Eternal Contemplation of God’s Mercy

April 7, 2024

Divine Mercy Sunday (Year B)
The Eighth Day in the Octave of Easter

Readings for Today


Saint Faustina writes in her Diary: 

“My mercy is so great that no mind, be it of man or of angel, will be able to fathom it throughout all eternity. Everything that exists has come forth from the very depths of My most tender mercy. Every soul in its relation to Me will contemplate My love and mercy throughout eternity. The Feast of Mercy emerged from My very depths of tenderness. It is My desire that it be solemnly celebrated on the First Sunday after Easter. Mankind will not have peace until it turns to the Fount of My Mercy” (Diary #699).

What will it be like to contemplate the love and mercy of God for all eternity? To some, this might not at first seem that appealing. Won’t it become boring if all we do for all eternity is contemplate God’s mercy? If that is a question that resonates with you, then the reason this idea initially lacks appeal is because you cannot fathom how fulfilling and glorious this will be. Jesus said, “My mercy is so great that no mind, be it of man or of angel, will be able to fathom it throughout all eternity.”

God willed that this Sunday, the eighth day of the Octave of Easter, be celebrated as the Feast of Mercy. By placing this Feast on the last day of the Octave of Easter, God is telling us that the message of this Feast reveals the ultimate purpose of our lives. Easter is the culmination of the perfect plan of redemption. And Divine Mercy Sunday is the culmination of that perfect plan. Therefore, nothing is more important than trying to understand the message this Feast presents.

By analogy, if you were given a new car but never drove it, the car would be of no use. Or if you won the lottery and the money simply sat in your account unused, what’s the benefit? Or if you were gravely ill and were given a medicine that would cure that illness but you never took it, then you would remain ill. So also, if we believe in the death and resurrection of Jesus, but never allow the Mercy that is given by that act to transform us, then we have missed the point. The Divine Mercy is the point of life. It’s the only thing worth seeking. It’s the only source of satisfaction and fulfillment. It’s the only cure for our ills. It’s the only source of true riches. In three short words: It Is Everything!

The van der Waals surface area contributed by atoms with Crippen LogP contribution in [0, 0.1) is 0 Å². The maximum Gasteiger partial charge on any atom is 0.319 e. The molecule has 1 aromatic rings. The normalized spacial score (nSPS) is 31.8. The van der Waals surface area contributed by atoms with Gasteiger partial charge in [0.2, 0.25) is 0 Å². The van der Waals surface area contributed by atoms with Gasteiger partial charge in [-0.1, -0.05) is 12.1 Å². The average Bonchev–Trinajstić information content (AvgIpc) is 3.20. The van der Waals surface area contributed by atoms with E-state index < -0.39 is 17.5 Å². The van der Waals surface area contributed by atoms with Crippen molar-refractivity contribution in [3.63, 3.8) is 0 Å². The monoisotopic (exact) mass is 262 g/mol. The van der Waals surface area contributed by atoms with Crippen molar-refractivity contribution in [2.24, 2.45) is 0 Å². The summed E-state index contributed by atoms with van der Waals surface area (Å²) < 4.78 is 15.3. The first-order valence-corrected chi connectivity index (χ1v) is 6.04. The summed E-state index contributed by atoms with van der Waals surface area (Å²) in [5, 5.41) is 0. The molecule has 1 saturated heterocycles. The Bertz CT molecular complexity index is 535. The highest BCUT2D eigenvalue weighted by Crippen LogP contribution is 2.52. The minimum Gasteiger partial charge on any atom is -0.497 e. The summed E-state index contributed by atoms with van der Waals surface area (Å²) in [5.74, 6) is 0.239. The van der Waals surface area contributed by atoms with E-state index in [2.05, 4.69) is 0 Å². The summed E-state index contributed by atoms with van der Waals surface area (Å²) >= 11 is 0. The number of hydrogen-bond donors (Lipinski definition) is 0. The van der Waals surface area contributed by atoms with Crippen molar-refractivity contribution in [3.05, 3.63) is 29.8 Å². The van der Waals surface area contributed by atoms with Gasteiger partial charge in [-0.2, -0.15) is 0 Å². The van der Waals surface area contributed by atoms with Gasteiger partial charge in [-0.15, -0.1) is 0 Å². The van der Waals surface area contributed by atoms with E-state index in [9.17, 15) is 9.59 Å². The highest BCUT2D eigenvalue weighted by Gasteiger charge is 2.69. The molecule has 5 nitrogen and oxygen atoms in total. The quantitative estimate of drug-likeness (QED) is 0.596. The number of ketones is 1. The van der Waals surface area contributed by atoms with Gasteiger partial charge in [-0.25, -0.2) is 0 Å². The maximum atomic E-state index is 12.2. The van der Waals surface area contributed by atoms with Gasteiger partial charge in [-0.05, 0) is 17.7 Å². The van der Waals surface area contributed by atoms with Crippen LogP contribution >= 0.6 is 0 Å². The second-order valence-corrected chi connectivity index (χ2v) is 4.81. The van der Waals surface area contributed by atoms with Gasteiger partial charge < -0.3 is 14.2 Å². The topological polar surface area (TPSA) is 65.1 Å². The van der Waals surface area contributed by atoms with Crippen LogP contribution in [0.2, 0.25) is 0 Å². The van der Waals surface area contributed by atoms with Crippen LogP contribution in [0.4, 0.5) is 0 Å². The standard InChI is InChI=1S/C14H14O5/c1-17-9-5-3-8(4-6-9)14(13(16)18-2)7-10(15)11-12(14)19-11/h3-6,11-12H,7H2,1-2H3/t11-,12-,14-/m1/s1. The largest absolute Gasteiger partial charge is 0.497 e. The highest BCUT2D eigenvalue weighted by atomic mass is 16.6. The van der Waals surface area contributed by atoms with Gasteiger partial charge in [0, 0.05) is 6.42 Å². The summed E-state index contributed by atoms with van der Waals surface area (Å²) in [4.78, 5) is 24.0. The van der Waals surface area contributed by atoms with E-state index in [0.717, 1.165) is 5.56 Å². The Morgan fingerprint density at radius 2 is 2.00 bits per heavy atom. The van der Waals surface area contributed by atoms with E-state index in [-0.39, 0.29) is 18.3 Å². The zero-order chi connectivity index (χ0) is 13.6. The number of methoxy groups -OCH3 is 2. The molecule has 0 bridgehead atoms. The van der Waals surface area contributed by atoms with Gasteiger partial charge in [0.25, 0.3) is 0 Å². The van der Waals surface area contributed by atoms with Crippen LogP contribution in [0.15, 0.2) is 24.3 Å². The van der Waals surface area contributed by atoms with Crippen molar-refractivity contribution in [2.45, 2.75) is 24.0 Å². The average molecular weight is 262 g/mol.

When Jesus says that our eternity will be spent contemplating His Mercy, He doesn’t only mean that this is something we will do after we die. True, the fullness of the revelation of His Mercy will be set before us when we enter into the Beatific Vision and contemplate God forever. But “eternity” includes today. It includes the here and now. Therefore, our contemplation of The Divine Mercy must be the single most important goal in our life today. When it is, everything else in life will fall into place in support of this goal.